Monday, January 12, 2015

Many Faces

One of the things that I think, intentionally or not, "Serial" brought to the forefront is that no one wants to believe that the folks they know could be behind something terrible.  Until they reach whatever personal algorithm convinces them otherwise.  I was thinking of this as various other people weigh in on the Bill Cosby rape allegations. I understand that  folks with microphones have rushed to various celebrity co-worker's houses or called them endlessly asking for their opinion.  But, whether or not I believe these various accusers or victims is not at all based on popular opinion.  So far, none of these people are disagreeing with any specifics that I'm aware of, other than, he was always a nice guy, so therefore people who say he did something to them must be wrong.  And I understand that. 
I understand why, in "Serial" Mr. Syed's various friends and family members believe his innocence.  I don't even necessarily disagree with them.  I certainly agree there were a number of terrible things that happened with his case what I would like to believe a better crafted justice system would not allow for.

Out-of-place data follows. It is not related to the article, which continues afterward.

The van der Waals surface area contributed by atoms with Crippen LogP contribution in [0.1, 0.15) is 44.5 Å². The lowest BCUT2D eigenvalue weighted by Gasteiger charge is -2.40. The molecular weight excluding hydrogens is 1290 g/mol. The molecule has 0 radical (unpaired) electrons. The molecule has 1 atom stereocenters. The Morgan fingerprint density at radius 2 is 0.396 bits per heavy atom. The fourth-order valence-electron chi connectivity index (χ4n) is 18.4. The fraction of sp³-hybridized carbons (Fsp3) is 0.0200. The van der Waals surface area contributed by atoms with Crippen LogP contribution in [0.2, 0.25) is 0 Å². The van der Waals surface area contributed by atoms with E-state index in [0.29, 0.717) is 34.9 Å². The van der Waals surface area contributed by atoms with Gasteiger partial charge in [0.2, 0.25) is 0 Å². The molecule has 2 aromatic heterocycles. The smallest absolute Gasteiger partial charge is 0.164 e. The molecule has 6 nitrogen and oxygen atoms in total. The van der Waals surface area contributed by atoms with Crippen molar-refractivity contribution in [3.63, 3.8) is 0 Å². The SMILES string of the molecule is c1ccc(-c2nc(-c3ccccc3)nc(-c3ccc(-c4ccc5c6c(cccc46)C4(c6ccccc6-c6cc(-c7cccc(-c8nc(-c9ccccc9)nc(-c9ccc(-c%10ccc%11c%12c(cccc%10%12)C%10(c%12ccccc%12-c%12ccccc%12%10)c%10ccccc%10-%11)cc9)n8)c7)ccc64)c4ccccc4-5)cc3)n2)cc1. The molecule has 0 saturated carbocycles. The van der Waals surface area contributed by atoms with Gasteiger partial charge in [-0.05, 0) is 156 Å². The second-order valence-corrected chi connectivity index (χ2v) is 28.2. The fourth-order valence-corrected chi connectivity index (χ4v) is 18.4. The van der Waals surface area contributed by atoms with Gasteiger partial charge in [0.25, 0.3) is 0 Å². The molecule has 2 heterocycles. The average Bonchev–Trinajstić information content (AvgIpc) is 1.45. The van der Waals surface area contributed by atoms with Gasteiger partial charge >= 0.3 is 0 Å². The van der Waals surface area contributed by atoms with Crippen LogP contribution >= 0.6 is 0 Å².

In the case of Cosby, I have thoughts, mostly along the lines of any who thinks anyone seeks the limelight by claiming they were drugged and raped has, well, not paid any attention to how horribly we treat rape victims.  But my thoughts are certainly not that anyone should be punished based on my thoughts.  And so, I think where I'm going with this is twofold.  One, we, as a culture, need to stop asking anyone who has ever worked with anyone if what their opinion is about allegations that have nothing to do with them.  And we, as a culture, also need to accept that if people who did bad things were all as easy to spot as we would hope, we would hardly need a justice system at all.

Edited to correct a cat on keyboard insertion.